The How, What, and Why of Instructional Design
- What is an Instructional Designer?
- What are the main goals of an instructional designer?
- What is the role of an instructional designer?
- What are the major components of instructional design?
- What is digital learning vs instructional design?
- What is effective instructional design?
- What skills does an instructional designer need?
- What tools do instructional designers use?
- How to become an instructional designer
- What are the top models for instructional designers?
- Instructional design and the Digital Learning Institute
What is an Instructional Designer?
If you’ve ever taken an online course or completed professional training, there’s a good chance there was an instructional designer behind the creation of it.
As instructional designers are responsible for systematically designing and developing materials for learning, they play a key role in a wide range of industries and organisations.
While instructional design dates back to the 1940s, the practice has become more widely used within the past two decades due largely to technological advancements. The rate at which technology is evolving has led to a shift in the function of corporate development teams. And while once perceived as a competitive advantage or employee perk, continuously developing employees is now a strategic business objective.
But although instructional design has skyrocketed in importance over the past few decades, some common questions that prevail are: what is an instructional designer and what does an instructional designer do? And simply put, an instructional designer is responsible for designing, developing, implementing, evaluating and managing learning materials, courses and training.
Since instructional designers work in various industries and with all types of learners, each individual instructional designer role will have some variances. Therefore, there will be different answers to the question of what does an instructional designer do?
However, some common tasks that the role of instructional designer encompasses include
- working with subject matter experts,
- creating learning materials based on instructional design methods and theories,
- and using technology to develop courses.
By using their design skills and knowledge of learning theories to create learning experiences that align with the organisation’s learning objectives, instructional designers are vital to the success of any organisation.
Find out how an instructional design certification can boost your career
What are the main goals of an instructional designer?
The aim of instructional design is to create specially designed instruction that enables learners to achieve a set of desired learning outcomes in a cost-effective, engaging and efficient manner.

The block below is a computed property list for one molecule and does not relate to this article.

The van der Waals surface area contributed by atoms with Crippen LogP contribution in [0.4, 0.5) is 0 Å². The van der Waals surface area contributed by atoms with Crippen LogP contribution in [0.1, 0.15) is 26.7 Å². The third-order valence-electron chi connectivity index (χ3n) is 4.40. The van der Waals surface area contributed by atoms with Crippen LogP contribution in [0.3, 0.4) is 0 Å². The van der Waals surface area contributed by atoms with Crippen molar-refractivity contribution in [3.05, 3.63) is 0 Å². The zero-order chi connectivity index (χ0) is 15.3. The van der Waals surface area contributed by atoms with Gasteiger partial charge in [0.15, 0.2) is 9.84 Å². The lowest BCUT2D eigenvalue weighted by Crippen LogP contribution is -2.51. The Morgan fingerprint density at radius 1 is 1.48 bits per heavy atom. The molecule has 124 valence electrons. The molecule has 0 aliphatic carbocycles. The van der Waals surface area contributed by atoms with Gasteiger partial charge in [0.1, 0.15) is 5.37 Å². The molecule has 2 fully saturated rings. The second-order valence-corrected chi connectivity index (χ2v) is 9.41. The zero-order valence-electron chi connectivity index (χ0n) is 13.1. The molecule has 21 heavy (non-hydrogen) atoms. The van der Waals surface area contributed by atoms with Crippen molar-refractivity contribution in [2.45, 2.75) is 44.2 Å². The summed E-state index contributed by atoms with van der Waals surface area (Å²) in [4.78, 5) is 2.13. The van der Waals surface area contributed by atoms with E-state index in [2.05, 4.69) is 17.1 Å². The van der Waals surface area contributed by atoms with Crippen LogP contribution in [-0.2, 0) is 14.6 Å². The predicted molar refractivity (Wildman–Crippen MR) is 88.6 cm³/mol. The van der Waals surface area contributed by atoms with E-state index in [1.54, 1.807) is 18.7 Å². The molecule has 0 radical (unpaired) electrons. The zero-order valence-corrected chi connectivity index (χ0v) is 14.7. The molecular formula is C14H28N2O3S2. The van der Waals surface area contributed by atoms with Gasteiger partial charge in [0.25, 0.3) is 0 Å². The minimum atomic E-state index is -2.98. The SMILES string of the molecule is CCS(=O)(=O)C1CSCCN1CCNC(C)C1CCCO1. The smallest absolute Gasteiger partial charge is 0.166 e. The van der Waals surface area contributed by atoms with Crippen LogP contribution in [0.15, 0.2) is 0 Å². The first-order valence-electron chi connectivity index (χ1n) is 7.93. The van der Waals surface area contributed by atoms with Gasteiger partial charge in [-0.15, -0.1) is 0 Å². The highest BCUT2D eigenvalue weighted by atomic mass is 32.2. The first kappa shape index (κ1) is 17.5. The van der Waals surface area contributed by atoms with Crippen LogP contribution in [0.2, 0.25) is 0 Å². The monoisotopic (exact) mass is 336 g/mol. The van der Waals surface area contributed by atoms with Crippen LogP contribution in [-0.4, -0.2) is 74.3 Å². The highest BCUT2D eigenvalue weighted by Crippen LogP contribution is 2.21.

Although learning outcomes are specific to each learning experience and vary based on the needs of the learners and the subject area, there are some general goals to aim for when developing all learning experiences.
One of the main goals of instructional design is to create learning experiences that are tailored to the needs of your learners. This means that instructional designers scope their learners in advance to gain a better understanding of their prior subject knowledge and motivations for taking the course or training. Considering the needs of your learners also involves designing learning experiences that are accessible for learners with disabilities or learning difficulties.
A further goal of instructional design that will help your learners achieve the desired learning outcomes is to create specially designed instruction that is engaging and stimulating. Using methods, such as social learning and gamification, will help create more effective learning experiences that lead to higher retention of the material.
A third goal of instructional design is to achieve measurable results. Since instructional design is a systematic process, learning programmes should have clearly established metrics that are outlined at the start and define what success looks like. These metrics can then inform instructional designers of where they should optimise as well as provide evidence of learning success.
What is the role of an instructional designer?
If you’re new to the field of instructional design, you may be asking yourself: what is an instructional designer? And generally speaking, an instructional designer is responsible for designing, developing and managing learning experiences.
Instructional designers work in diverse organisations, in both the public and private sectors. They are employed by schools, higher education institutes, non-profit organisations and corporations. Due to the increased demand for agile and highly-skilled workers, instructional designers are currently highly sought after in corporate learning and development teams.